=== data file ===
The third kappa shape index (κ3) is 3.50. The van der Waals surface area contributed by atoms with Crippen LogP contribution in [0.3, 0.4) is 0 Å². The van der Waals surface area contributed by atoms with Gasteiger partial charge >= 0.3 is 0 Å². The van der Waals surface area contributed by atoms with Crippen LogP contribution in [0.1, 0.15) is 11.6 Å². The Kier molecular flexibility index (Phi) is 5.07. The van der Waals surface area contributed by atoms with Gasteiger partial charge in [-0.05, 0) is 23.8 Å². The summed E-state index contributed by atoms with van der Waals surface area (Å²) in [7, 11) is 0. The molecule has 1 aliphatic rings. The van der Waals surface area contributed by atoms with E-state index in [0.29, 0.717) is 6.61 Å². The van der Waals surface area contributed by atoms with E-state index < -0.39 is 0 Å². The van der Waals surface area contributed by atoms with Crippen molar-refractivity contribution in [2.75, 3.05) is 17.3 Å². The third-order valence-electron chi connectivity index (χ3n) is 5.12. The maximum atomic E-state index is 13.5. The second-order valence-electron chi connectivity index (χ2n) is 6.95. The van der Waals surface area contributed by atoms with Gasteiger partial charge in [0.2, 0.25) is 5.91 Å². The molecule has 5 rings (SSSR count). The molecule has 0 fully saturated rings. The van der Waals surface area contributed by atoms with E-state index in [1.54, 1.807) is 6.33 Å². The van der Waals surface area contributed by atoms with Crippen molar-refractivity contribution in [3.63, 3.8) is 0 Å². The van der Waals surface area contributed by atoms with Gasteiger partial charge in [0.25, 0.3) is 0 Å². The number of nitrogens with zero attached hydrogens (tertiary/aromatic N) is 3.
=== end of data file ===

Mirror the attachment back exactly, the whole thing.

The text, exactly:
The third kappa shape index (κ3) is 3.50. The van der Waals surface area contributed by atoms with Crippen LogP contribution in [0.3, 0.4) is 0 Å². The van der Waals surface area contributed by atoms with Gasteiger partial charge >= 0.3 is 0 Å². The van der Waals surface area contributed by atoms with Crippen LogP contribution in [0.1, 0.15) is 11.6 Å². The Kier molecular flexibility index (Phi) is 5.07. The van der Waals surface area contributed by atoms with Gasteiger partial charge in [-0.05, 0) is 23.8 Å². The summed E-state index contributed by atoms with van der Waals surface area (Å²) in [7, 11) is 0. The molecule has 1 aliphatic rings. The van der Waals surface area contributed by atoms with E-state index in [0.29, 0.717) is 6.61 Å². The van der Waals surface area contributed by atoms with E-state index < -0.39 is 0 Å². The van der Waals surface area contributed by atoms with Crippen molar-refractivity contribution in [2.75, 3.05) is 17.3 Å². The third-order valence-electron chi connectivity index (χ3n) is 5.12. The maximum atomic E-state index is 13.5. The second-order valence-electron chi connectivity index (χ2n) is 6.95. The van der Waals surface area contributed by atoms with Gasteiger partial charge in [0.2, 0.25) is 5.91 Å². The molecule has 5 rings (SSSR count). The molecule has 0 fully saturated rings. The van der Waals surface area contributed by atoms with E-state index in [1.54, 1.807) is 6.33 Å². The van der Waals surface area contributed by atoms with Crippen molar-refractivity contribution in [3.63, 3.8) is 0 Å². The van der Waals surface area contributed by atoms with Gasteiger partial charge in [0.25, 0.3) is 0 Å². The number of nitrogens with zero attached hydrogens (tertiary/aromatic N) is 3.